In fact, they did more than attack him – they also surrendered their own races (prior to Super Tuesday, in the cases of Sen. Klobuchar and former Mayor Buttegieg), endorsed Joe Biden, and warned that the party dare not allow a socialist to be its nominee. About time, we say, as Socialism in all its forms caused more destruction, more pain, more deaths, more dislocation and more misery than any other political viewpoint in the last 150 years. Marxism, Leninism, Maoism, Nazism (remember- “Nazi” derives from the German words for “National Socialist”), Communism, Pol Pot in Cambodia, Castro in Cuba, Hugo Chavez in Venezuela, the Sandinistas in Nicaragua, and many more, all have their roots in socialism.
President Trump, months ago, was saying things like, “America will never become a socialist nation” while Sanders’ adversaries for the nomination were taking pains not to anger his supporters nor drive them away from their party. So, it is a very good thing that, for whatever reason, those other candidates have come out against socialism. Or have they? They have certainly come out against having a self-proclaimed socialist as their party’s nominee, and none of these people support authoritarianism, but have they come out against any of the policies that he supports or advocates? Have they issued full-throated defenses of the American economic system? Or are their objections to socialism not to its policies but to the name itself?
After all, if one were to transplant the American political parties to Europe, there is little doubt that the leaders of the Democratic party here would be members of one of the Socialist parties over there. Again, we welcome the candidates’ criticism of Sen. Sanders and his socialism, but it seems to us that their objections are more out of electoral tactics than out of opposition to socialism as a force.
And that brings us to the most troubling aspect of the level of support Sen. Sanders receives. At various times in America’s history, Populism, or Socialism, or similar anti-capitalist doctrines, have appealed to major segments of the electorate – but until now, that occurred during recessions, or depressions, panics, or economic retraction – not (the coronavirus panic aside) when we have full employment, rising wealth, prosperity and economic growth. Anyone who has studied socialism and who knows what it stands for should not advocate for it at any time, but during an economic crisis it could follow that those who have suffered dislocation might look to socialism as a means of relief. That is what happened in the European nations as well, where hard times compelled those who had felt injured by the system to look toward other systems, such as Fascism, Communism, Nazism, or Socialism.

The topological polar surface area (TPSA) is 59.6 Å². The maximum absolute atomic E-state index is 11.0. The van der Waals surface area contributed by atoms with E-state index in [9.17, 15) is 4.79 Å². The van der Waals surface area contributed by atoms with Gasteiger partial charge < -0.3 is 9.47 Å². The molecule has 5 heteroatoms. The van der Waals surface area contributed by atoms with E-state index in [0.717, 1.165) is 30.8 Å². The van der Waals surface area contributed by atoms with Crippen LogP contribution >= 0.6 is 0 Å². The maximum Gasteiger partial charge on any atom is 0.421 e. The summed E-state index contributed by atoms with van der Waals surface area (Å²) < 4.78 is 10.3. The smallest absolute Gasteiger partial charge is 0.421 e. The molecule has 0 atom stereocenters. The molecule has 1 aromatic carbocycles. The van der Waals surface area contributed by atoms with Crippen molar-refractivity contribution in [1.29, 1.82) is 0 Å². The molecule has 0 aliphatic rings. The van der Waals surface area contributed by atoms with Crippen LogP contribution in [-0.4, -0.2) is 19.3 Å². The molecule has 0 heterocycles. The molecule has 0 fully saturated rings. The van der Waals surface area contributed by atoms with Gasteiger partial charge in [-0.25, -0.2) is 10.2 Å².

But those standards clearly do not apply in 2020 America, and those who advocate the loudest for “Democratic Socialism” are not those who hold the dirtiest end of the economic stick, but who are college students, university professors, billionaires who have made their fortunes in the “new economy” of the internet and cyberspace, and politicians, all of whom should know better than to lust after the provider state. This indicates that their motivations have more to do with ideology than with economics. Do Bernie Sanders and his supporters really believe that Chinese Communism “lifted more people out of poverty” than has the free market? Intellectuals have been blind to the dangers of socialism for a good long time – remember Lincoln Steffens reporting, after a visit to the USSR, “I have seen the future – and it works?” And he was only one among many.
Remember, “A government that is big enough to give you everything you want is powerful enough to take away everything you have.” That sums up socialism pretty well, and we hope that those Democrat politicians who suddenly found much to object to with Sen. Sanders and his program truly realize the dangerous folly represented by socialism in all its forms, and will instead champion policies that strengthen our free enterprise system, and not undermine it.